We were born to move.
Movement is the driver of all physiological properties in our bodies. Movement helps our blood flow, lungs expand, and even regulates our brain chemistry through oscillatory movement in our nervous system.
Movement has a direct effect on our mood, our motivation, our energy levels, and our ability to socialize and participate in the things we love.
So, why do so many of us struggle with sticking to an exercise program?
Why is the general population plagued with movement disorders associated with stiffness, lack of motor control, or prolonged bad posturing (we all know I’m referring to sitting in a chair for hours on end).
In 2018, the CDC found that only 53.3% of adults over the age of 18 achieved the recommended daily aerobic exercise goal. That number decreases to only 23.2% when taking strength training into account as well. I don’t think many people could argue that based on these statistics the current status quo of “exercise” is not working.
With so many other priorities in life vying for our attention, the exercise industry has chosen to compete by becoming more niche and selective in its delivery methods. Unfortunately, that leads to a general disconnect from our own autonomy over our health and well-being. We need a new direction.
I have used MovNat Medical training in my personal and clinical practice and have seen my patients respond in ways that I could not achieve using conventional exercise.
I could see the moment in their eyes when connections began to fire off and the relationship between fitness and function became clear. The discussion that follows is usually constructive regarding how to practically integrate exercise into their lives as opposed to only spending one arduous hour exercising trying to reverse hours of poor posture and bad habits. After all, exercise is a human invention. Our ancestors spent their days tracking animals, cultivating gardens, dancing, and traversing through harsh environments which provided the stimulus their bodies needed to stay healthy. Wearing overly supportive footwear, sitting for 6-8 hours at work, and being generally disconnected from our body’s needs has led to the requirement of supplementing scheduled exercise into our packed routines.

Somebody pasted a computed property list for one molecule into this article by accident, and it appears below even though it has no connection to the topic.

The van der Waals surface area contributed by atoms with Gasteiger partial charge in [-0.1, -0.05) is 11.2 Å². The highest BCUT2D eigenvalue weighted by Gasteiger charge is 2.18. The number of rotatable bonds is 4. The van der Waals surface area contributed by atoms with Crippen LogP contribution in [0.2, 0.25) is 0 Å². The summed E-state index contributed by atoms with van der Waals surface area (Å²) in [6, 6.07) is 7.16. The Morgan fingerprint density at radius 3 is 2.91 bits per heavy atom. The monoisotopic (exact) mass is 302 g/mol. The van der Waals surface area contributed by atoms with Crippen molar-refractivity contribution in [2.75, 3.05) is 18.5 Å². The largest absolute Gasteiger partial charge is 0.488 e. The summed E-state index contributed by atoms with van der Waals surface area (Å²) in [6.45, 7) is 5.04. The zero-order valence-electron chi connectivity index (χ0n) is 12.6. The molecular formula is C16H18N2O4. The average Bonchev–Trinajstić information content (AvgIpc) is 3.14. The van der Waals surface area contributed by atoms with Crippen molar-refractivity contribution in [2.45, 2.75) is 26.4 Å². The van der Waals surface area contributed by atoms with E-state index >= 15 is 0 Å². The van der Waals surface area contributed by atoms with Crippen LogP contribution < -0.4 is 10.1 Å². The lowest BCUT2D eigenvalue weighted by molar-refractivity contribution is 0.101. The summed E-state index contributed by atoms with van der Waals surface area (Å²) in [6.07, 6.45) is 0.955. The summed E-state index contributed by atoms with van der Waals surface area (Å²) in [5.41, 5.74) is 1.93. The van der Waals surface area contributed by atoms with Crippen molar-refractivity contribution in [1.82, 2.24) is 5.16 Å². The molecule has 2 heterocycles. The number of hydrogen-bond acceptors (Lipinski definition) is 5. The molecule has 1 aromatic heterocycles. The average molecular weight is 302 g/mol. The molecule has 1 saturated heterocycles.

The more we can address these matters at their source with good movement habits and appropriate lifestyle changes the more we can decrease our need to perform exercise at a high volume to solve them.
MovNat lays out a framework and skillset that can be expanded on, grown with, and adapted to fit anyone’s fitness level.
It covers some of the more important fundamental aspects of health such as breathing, tension and relaxation, and fluid movement. It also possesses a framework for teaching higher level mobility, complex locomotion, and climbing/hanging drills to make us safer and more physically adept.
Natural Movement training has been around for a while now, but MovNat Medical is building a foundation on how to incorporate it into a clinical setting. More importantly to me is that it blends two worlds of Physical Therapy that I feel must come together to make the greatest impacts on the lives of the people we help.
Neuro PT and Ortho PT are two different realms of the practice that share a common goal.
We want to see our patients achieve their personal ambitions. We want to set a higher standard of care. And we want to progress our practice to new heights. Though our worlds blend, there are principles and rules that tend to be more highly regarded in each practice. Neuro PTs tend to focus on function, outcomes, and independence. Ortho PTs more highly regard strength, mobility, and histology.
Natural Movement training bridges these two practices to create clear relationships between function and strength, mobility and ease of movement, and how to live a more fulfilling life with less pain.
As Physical Therapy progresses, Neuro and Ortho principles will continue to merge and combine to create a more holistic approach to treating our patients at a higher level. By using both, we can form connections with how our actions affect the way we feel, how our mobility affects ease of movement, and how sustained practices affect longevity; and thus, develop a higher level of understanding of what it means to be a capable human being.
I can’t wait to see what MovNat Medical can do to help bring us all together and to progress our profession to the forefront of rehabilitation.
About the Author
Dr. Cody Schellhaas is a physical therapist at Richmond, VA based Thrive Physical Therapy and Wellness. He is also a certified MovNat Level 2 Trainer. He has an enthusiasm for getting outdoors and a love for studying movement and biomechanics that has inspired him to perceive exercise and rehabilitation under a different lens. He has been utilizing Natural Movement principles in his treatments to achieve amazing results with his clients while opening windows of conversation to discuss the importance of proper nutrition, sleep, and reconnecting with our desire to move. He has helped develop and run his own movement inspired fitness course using Natural Movement principles and is excited to continue to grow his practice sharing what he learns with the world.